The Register’s Editorial: Why tie insurance to jobs?

By the Editorial Board
The Des Moines Register, August 27, 2013

In many households, one spouse buys health insurance through a job for the entire family. Now United Parcel Service Inc. has announced it intends to cut this coverage for working spouses of nonunion employees next year.

A UPS spokesman said the change is necessary to keep costs down.

Denying insurance to workers’ spouses will certainly create a financial burden for families, particularly if companies don’t reduce the premiums for workers when they implement such a change. Now the family needs to purchase two policies to cover both adults in the home. Also, the health insurance offered by the spouse’s employer may not cover needed services or may impose higher co-payments and deductibles.

Unfortunately, this is how things work in a country that has tied health insurance to employment. We have long recognized that is a bad idea. Your employer doesn’t select and subsidize your homeowner’s insurance or your car insurance.

The practice burdens U.S. businesses and puts them at a disadvantage in a global economy. In other countries, the government facilitates coverage for everyone.

Employer-based health insurance creates problems for workers. They are at the mercy of their company when it comes to which plans are available.

In some ways, the health reform law addresses some of these problems.

Yet the Affordable Care Act is built on a broken system. As the Register’s editorial board wrote for years prior to the passage of the health law in 2010, this country needs a single-payer health care system with coverage facilitated by the government. Similar to Medicare, everyone could contribute through taxation and everyone would be covered. Instead of such a change, Congress cemented in place the practice of tying health insurance to jobs by requiring many companies to offer it.

The long term result will likely be more companies doing exactly what UPS is doing.

We already knew that The Des Moines Register held an editorial position in favor of single payer reform, but this reiteration of their position is highly significant.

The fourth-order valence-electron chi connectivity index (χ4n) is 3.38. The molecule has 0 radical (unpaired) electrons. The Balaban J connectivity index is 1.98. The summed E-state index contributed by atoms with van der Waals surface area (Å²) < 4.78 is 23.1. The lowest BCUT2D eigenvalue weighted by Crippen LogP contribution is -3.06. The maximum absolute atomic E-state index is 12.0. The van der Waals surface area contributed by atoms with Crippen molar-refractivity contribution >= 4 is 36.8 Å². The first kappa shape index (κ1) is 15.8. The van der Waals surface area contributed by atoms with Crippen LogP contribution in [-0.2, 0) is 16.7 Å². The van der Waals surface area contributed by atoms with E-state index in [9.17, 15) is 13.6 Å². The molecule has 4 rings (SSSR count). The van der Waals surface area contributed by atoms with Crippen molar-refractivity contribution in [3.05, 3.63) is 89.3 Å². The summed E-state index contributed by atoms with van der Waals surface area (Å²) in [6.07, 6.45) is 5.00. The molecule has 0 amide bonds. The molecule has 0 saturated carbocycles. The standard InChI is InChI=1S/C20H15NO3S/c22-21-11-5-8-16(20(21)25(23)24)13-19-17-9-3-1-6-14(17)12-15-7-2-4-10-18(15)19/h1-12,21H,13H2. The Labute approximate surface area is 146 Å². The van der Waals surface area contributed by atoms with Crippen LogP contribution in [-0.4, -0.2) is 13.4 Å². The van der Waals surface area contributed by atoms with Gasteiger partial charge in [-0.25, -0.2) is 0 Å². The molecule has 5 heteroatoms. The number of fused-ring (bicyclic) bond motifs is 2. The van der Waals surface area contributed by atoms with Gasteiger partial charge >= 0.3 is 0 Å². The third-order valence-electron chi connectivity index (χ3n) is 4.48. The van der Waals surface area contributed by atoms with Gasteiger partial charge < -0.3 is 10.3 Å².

Much of the activity in support of single payer has faded as attention has turned to implementation of the Affordable Care Act. The prevailing attitude is that, well, we tried and this is the best that we could get. We can work on trying to patch this system, but forget trying to negotiate the major barriers erected by obdurate politicians. Even if current laws and regulations have locked up much of the nation’s health care funds, we’ll just try to muddle our way through with incremental steps using some future form of magical waivers which we will need since the currently available waivers, including those in the Affordable Care Act, cannot change the basics of the fundamentally flawed, fragmented infrastructure of multiple public programs and private plans, or no plans at all for far too many of us.

What is so important about today’s message is that the Register’s editorial board sees through this nonsense. “The Affordable Care Act is built on a broken system.” Congress has “cemented” into place this highly dysfunctional infrastructure. Incremental steps cannot work when we are heading down the wrong pathway.

As the Register states, “This country needs a single-payer health care system with coverage facilitated by the government – similar to Medicare, everyone could contribute through taxation and everyone would be covered.”

The Des Moines Register is back on message. We have to get back on message as well.